We must understand that we have a common denominator to struggle against, and that this is the experiment that we were placed in by our Creator. This experiment involves us separating into form, into unique elements, separating from that energy that keeps us alive with the possibility of rediscovering it. That’s what we have in common and that’s the challenge that we share. Our challenge is not that of our past, but of our present. We’re all at this same point now.
There’s a line in a Bob Dylan song, “Leave your stepping stones behind, something calls for you. Forget the dead you left, they will not follow you.” That’s always meant something to me. Everything that got you here is really not important anymore. All of your laments, or your successes—not important anymore. It’s like a high school star athlete going to college and wanting to talk about his accomplishments in high school. Nobody cares! Now it only matters what you do now. All your stepping stones are part of your past. They’re not part of your present. Whether they were painful or pleasant, it really doesn’t matter. Just acknowledge that they got you here, and be glad that they did because now you have a chance for something else. You’re separated from your Creator and that is the problem. You have the chance to rediscover the connection that was at one time the most natural thing for you—before you were separated. That is our undertaking; that is our challenge. So you can forget the dead that you left. All of it. How you were wounded, how you were mistreated, how you were well-treated—leave it behind. If you bring it forth, you have brought it forth, but it has no legs to follow you. It’s only what got you here, and now you have something to undertake: the rediscovery of the connection that keeps you alive.
This connection, the tangible experience of this pure and perfect energy, can actually solve everything that you think has to be solved individually. Think of all the effort that you put into solving your problems, plans, and relationships. Our concept that we’re going to find peace by solving every single thing, one problem at a time, is deluded. It’s incorrect. It just doesn’t work that way. We’re in disharmony because we’re not connected. The same as your toaster would be in disharmony if it were not plugged in, not connected to the energy that keeps it alive. “Jeez, I’ve been trying to fix it for a week—I fiddled with the knobs, I rattled the inner frame, I tightened the screws—but I never plugged it in!” It’s like that. We are plugged in too, but we’re not cognizant of our plug. It’s invisible to us and we haven’t rediscovered it. But the rediscovery of that energy that keeps us alive will fix all the knobs and frames and screws of our life that we spend our time trying to fix. It will give us the comfort that we seek from each other and from our possessions. It can give us the sense of purpose and worth that we seek by trying to amass and accumulate and impress. This energy gives us the love and the peace that we desperately try to find everywhere else. It is loving us at every second—we are maintained and cared for every second, with every breath, but we’re not cognizant of that breath or the energy behind it. And so, we feel ignored, so we try to be noticed by each other. But no amount of human noticing, no human love, no human comforting can ever substitute for the experience of that moment to moment, unceasing caring of that pure and perfect energy.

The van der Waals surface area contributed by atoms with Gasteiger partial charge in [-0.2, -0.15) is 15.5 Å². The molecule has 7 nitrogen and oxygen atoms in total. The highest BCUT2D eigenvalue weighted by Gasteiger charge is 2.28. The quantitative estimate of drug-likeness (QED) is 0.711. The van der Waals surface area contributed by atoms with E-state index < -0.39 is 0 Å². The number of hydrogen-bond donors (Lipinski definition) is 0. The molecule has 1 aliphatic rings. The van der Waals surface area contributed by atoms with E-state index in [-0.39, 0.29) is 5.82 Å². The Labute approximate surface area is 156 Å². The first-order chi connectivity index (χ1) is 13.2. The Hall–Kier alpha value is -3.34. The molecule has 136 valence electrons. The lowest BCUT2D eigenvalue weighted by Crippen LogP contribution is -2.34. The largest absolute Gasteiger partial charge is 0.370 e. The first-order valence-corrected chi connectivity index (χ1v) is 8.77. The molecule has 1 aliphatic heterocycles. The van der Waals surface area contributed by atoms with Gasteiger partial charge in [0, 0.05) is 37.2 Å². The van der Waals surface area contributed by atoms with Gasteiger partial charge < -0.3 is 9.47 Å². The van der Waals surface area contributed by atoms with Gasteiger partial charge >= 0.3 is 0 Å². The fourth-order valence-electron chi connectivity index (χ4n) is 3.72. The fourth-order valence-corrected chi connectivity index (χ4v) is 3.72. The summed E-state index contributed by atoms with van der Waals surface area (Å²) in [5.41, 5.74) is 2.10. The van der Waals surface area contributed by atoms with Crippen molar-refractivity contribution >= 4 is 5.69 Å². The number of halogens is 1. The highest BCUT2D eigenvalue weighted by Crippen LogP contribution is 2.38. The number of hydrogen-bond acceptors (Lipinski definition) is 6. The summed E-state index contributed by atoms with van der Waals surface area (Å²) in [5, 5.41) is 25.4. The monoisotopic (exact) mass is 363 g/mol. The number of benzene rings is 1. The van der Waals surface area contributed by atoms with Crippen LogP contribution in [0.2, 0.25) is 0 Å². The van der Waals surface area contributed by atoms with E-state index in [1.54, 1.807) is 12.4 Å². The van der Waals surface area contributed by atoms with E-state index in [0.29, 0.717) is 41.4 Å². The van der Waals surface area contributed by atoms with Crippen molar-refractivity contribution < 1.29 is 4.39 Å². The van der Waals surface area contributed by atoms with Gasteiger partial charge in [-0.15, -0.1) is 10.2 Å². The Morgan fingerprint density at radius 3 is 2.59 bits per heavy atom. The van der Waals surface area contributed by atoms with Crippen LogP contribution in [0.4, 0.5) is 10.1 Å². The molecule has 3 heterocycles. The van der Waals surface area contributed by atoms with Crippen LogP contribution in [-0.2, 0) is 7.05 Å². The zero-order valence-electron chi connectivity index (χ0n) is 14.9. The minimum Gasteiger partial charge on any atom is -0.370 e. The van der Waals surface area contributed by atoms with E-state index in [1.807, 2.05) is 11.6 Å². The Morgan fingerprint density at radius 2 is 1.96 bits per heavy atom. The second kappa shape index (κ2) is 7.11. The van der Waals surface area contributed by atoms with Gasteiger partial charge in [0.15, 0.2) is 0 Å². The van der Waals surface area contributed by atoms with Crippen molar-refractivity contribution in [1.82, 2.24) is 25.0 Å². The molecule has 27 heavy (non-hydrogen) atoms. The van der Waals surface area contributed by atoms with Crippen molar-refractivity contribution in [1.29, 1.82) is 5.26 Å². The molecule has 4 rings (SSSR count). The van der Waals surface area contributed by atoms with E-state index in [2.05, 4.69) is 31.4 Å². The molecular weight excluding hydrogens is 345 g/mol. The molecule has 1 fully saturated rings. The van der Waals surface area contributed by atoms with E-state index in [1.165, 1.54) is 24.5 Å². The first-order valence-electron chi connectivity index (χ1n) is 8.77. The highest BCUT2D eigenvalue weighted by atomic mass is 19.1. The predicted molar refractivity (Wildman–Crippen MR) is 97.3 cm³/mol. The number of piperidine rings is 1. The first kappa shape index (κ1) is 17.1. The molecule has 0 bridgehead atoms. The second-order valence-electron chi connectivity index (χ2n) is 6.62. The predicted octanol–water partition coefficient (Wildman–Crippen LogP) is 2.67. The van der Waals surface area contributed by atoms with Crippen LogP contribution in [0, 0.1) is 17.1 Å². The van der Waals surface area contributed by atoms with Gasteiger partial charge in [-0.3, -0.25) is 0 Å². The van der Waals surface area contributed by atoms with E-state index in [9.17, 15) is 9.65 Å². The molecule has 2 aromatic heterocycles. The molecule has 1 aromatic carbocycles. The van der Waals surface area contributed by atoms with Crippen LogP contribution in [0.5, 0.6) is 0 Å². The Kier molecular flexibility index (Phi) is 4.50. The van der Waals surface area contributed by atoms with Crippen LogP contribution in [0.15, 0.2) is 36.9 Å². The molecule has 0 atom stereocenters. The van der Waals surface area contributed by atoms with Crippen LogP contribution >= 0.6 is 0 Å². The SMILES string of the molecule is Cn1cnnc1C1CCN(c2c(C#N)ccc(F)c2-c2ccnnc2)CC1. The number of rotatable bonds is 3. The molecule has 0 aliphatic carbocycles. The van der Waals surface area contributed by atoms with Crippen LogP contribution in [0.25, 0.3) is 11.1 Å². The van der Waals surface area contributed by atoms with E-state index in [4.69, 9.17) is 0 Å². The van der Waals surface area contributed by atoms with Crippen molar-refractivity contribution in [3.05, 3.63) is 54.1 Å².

Whatever your story then, in terms of your opportunity for rediscovering a connection to the energy that keeps you alive, it’s all the same. None of it matters. You need to accept and embrace the possibility that you can do this with the help of Grace, with the help of each other, with my help. It can happen. But if you have a built in excuse, a built in defeat mechanism: “Yeah, but, you didn’t know my dad,” or whatever your story is—then when it comes down to needing that edge, you won’t be able to do it. Your hope is defied by your excuses. Your excuses allow you to say, “I can’t.” But you can. We must recognize that each of us is a unique experiment on the part of the Creator, and that the Creator has set it up so that we are separated entities, with the possibility of reconnecting. Understanding this, we can work together with a concentrated effort to try to reunite, to reconnect with that energy that creates and maintains us—which is what it wants for us, and which is our birth right.